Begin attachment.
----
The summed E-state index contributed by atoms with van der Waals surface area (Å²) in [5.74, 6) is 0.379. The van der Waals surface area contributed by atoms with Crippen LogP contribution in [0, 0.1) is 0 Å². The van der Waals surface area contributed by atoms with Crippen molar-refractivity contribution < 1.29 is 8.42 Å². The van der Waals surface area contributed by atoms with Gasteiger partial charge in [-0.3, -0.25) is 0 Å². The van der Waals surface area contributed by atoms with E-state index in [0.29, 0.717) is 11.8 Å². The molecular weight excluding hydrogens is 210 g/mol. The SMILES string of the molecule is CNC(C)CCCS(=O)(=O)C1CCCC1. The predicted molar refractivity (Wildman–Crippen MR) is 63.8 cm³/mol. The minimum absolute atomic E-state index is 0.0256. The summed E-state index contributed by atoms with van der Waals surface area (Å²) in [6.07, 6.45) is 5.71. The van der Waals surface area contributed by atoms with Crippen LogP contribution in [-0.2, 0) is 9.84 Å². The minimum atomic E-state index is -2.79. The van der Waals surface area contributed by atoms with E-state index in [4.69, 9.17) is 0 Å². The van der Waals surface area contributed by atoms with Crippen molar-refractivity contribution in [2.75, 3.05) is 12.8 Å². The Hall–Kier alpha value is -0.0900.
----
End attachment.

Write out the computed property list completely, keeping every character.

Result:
The summed E-state index contributed by atoms with van der Waals surface area (Å²) in [5.74, 6) is 0.379. The van der Waals surface area contributed by atoms with Crippen LogP contribution in [0, 0.1) is 0 Å². The van der Waals surface area contributed by atoms with Crippen molar-refractivity contribution < 1.29 is 8.42 Å². The van der Waals surface area contributed by atoms with Gasteiger partial charge in [-0.3, -0.25) is 0 Å². The van der Waals surface area contributed by atoms with E-state index in [0.29, 0.717) is 11.8 Å². The molecular weight excluding hydrogens is 210 g/mol. The SMILES string of the molecule is CNC(C)CCCS(=O)(=O)C1CCCC1. The predicted molar refractivity (Wildman–Crippen MR) is 63.8 cm³/mol. The minimum absolute atomic E-state index is 0.0256. The summed E-state index contributed by atoms with van der Waals surface area (Å²) in [6.07, 6.45) is 5.71. The van der Waals surface area contributed by atoms with Crippen LogP contribution in [-0.2, 0) is 9.84 Å². The minimum atomic E-state index is -2.79. The van der Waals surface area contributed by atoms with E-state index in [4.69, 9.17) is 0 Å². The van der Waals surface area contributed by atoms with Crippen molar-refractivity contribution in [2.75, 3.05) is 12.8 Å². The Hall–Kier alpha value is -0.0900.